Wednesday, November 6, 2013

Music of Midlife

I can't remember a time when I wasn't enthralled by music.  I gravitated toward it, savored it, desired to make it.  I was the kid that agonized through elementary art and beamed through music class.  I couldn't wait to get the little plastic recorder and learn "Go Tell Aunt Rhodie."  As soon as I could make a choice in my extracurricular activity at school, I dropped art and joined the choir.

So I think I have made it clear I love music.  What should also be clear is that I play no instrument other than my own voice.  I have always wanted to play an instrument.  I begged for a guitar for Christmas, which I got, and then was given no lessons and the strings were cut to render it silent.  I tagged along on my friends piano lessons, constantly hoping to get my own.  My mother bought an organ and told me I could figure it out on my own, but yelled when I got near it.  That plastic recorder I got each year would last only until a part went missing, or it was "accidentally" broken.  In the fifth grade we had the chance to get free lessons on a musical instrument and I settled on the flute.  My grandmother arranged to rent me one and for the next 9 weeks I lived in a state of torture.  If I practiced with the flute my mother berated me, if I didn't practice she screamed at my lack of effort.  When time came to renew the rental she yelled about the cost, never mind that it was my grandmother paying for it.  No, when the time came to renew I silently let it go.  Silently.

That is when I learned that the one instrument I had, that cost nothing, that went everywhere with me, that never needed tuning, never broke a  string was my voice.  It was mine, all mine and nobody could take it from me.  That is when I settled on singing.  It made me happy.  It made me free.  It healed my insides.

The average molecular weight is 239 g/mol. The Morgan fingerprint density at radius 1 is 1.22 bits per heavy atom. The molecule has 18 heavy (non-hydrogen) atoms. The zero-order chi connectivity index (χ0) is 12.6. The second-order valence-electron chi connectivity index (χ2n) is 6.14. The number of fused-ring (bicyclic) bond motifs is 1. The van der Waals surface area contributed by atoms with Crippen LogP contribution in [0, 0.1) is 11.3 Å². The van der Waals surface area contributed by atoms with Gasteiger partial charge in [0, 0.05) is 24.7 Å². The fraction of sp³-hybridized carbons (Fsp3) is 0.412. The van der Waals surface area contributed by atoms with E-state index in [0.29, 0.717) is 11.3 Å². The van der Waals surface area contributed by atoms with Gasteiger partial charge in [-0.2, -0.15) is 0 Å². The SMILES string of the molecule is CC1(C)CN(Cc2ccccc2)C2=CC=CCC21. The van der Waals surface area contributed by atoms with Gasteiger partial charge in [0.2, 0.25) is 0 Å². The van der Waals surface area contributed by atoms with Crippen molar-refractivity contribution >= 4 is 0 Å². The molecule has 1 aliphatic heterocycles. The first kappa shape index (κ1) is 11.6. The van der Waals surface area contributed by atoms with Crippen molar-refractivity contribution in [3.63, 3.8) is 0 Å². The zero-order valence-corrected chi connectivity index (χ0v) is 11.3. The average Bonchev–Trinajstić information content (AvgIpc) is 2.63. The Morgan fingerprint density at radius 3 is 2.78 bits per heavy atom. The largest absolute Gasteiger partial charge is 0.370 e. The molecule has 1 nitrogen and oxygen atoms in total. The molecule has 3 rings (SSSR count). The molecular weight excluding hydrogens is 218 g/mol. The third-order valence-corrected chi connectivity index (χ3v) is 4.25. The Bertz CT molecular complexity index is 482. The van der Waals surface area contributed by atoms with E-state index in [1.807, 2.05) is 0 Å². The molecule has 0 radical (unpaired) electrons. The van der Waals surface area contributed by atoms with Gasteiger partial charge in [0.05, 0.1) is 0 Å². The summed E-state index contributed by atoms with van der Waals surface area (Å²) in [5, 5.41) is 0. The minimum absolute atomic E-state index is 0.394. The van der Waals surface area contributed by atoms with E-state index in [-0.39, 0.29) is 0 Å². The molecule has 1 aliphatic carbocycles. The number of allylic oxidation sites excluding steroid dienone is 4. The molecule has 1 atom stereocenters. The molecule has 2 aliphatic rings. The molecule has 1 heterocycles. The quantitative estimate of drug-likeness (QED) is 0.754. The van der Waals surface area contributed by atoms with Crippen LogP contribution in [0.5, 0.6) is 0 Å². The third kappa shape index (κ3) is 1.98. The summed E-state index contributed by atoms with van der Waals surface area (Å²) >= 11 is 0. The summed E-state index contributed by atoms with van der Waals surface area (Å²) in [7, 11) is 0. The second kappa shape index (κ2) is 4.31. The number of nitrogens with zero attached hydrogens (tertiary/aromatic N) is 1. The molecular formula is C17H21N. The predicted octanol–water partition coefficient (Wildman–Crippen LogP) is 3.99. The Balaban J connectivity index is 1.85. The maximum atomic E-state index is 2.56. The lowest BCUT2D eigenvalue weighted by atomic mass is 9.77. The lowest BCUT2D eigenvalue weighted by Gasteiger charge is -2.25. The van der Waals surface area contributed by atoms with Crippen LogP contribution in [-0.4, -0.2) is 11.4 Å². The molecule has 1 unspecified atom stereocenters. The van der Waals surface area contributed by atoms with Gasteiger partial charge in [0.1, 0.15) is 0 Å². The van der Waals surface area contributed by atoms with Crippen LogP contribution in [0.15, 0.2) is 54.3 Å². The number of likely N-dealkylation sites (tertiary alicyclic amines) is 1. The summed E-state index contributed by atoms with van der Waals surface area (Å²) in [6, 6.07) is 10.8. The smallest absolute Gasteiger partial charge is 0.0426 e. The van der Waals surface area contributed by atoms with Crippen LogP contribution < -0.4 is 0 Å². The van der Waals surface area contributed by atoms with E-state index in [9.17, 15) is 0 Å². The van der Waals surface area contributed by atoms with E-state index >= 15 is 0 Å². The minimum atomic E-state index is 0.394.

From 6th grade, until I was well into my twenties I sang in one choir or another.  I sang in the car.  I sang in the shower, I played records on my stereo and sang into my hairbrush.  I sang with my friends and we recorded it on our tape recorders. I sang on stage, I sang in the hallways, and I sang in the woods at home.  I sang Christmas carols, classic choral music (thanks to Mrs Smith), rock and roll, country, mountain music, operettas, rock operas, folk music, bird song.

Singing continued to be something I did with gusto for many, many years.  Long after the last practice with a church choir I still sang in the car or while I cleaned the house.  Then, in my mid-thirties I had my first son, lost my first son, and lost my voice.  Suddenly singing, any singing caused me such pain my throat would close.  For the first time in my life I had no music.  I had no song.

It took years for the song to return.  I had Connor, and singing to him was a joy that closed my throat and brought tears to my eyes.  Slowly, oh so slowly, the song returned to me.  I began singing again.  Only for Connor or myself, but singing all the same.

The music has expanded for me with Connor's arrival.  He and I whistle with each other.  We whistle all the time.  We whistle together, we whistle between, and we whistle at each other.  He loves music too, though he professes to not like to sing.  I see myself in his young desire to fiddle with music.

Now, at the age of 46 I find myself wanting an instrument to accompany myself with.  For years a secret desire has lived in my heart.  For 42 long years I have wanted to own and learn to play an autoharp.  Crazy, silly, and will not let me go desire to learn the autoharp.  So, this week, on Friday, November 8th I will drive to New Jersey and buy a used autoharp to see if I can learn.  Will this become another instrument, all my own, that cannot be taken from me?  Only time, and my determination can tell.

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